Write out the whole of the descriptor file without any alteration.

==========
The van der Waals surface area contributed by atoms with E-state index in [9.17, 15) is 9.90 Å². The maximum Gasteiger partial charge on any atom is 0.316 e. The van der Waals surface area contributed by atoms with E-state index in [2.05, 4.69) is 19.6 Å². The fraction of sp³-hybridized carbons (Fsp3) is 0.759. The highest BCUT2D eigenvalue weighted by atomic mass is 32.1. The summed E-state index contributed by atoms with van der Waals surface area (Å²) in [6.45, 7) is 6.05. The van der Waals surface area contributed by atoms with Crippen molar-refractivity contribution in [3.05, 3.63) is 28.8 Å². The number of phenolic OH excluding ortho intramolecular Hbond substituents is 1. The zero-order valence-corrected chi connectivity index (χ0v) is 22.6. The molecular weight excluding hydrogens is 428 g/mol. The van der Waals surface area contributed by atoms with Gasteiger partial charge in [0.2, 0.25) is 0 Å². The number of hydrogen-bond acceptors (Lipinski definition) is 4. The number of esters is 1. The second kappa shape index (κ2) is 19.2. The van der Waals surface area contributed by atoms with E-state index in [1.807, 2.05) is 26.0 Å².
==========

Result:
The van der Waals surface area contributed by atoms with E-state index in [9.17, 15) is 9.90 Å². The maximum Gasteiger partial charge on any atom is 0.316 e. The van der Waals surface area contributed by atoms with E-state index in [2.05, 4.69) is 19.6 Å². The fraction of sp³-hybridized carbons (Fsp3) is 0.759. The highest BCUT2D eigenvalue weighted by atomic mass is 32.1. The summed E-state index contributed by atoms with van der Waals surface area (Å²) in [6.45, 7) is 6.05. The van der Waals surface area contributed by atoms with Crippen molar-refractivity contribution in [3.05, 3.63) is 28.8 Å². The number of phenolic OH excluding ortho intramolecular Hbond substituents is 1. The zero-order valence-corrected chi connectivity index (χ0v) is 22.6. The molecular weight excluding hydrogens is 428 g/mol. The van der Waals surface area contributed by atoms with Gasteiger partial charge in [0.2, 0.25) is 0 Å². The number of hydrogen-bond acceptors (Lipinski definition) is 4. The number of esters is 1. The second kappa shape index (κ2) is 19.2. The van der Waals surface area contributed by atoms with E-state index in [1.807, 2.05) is 26.0 Å².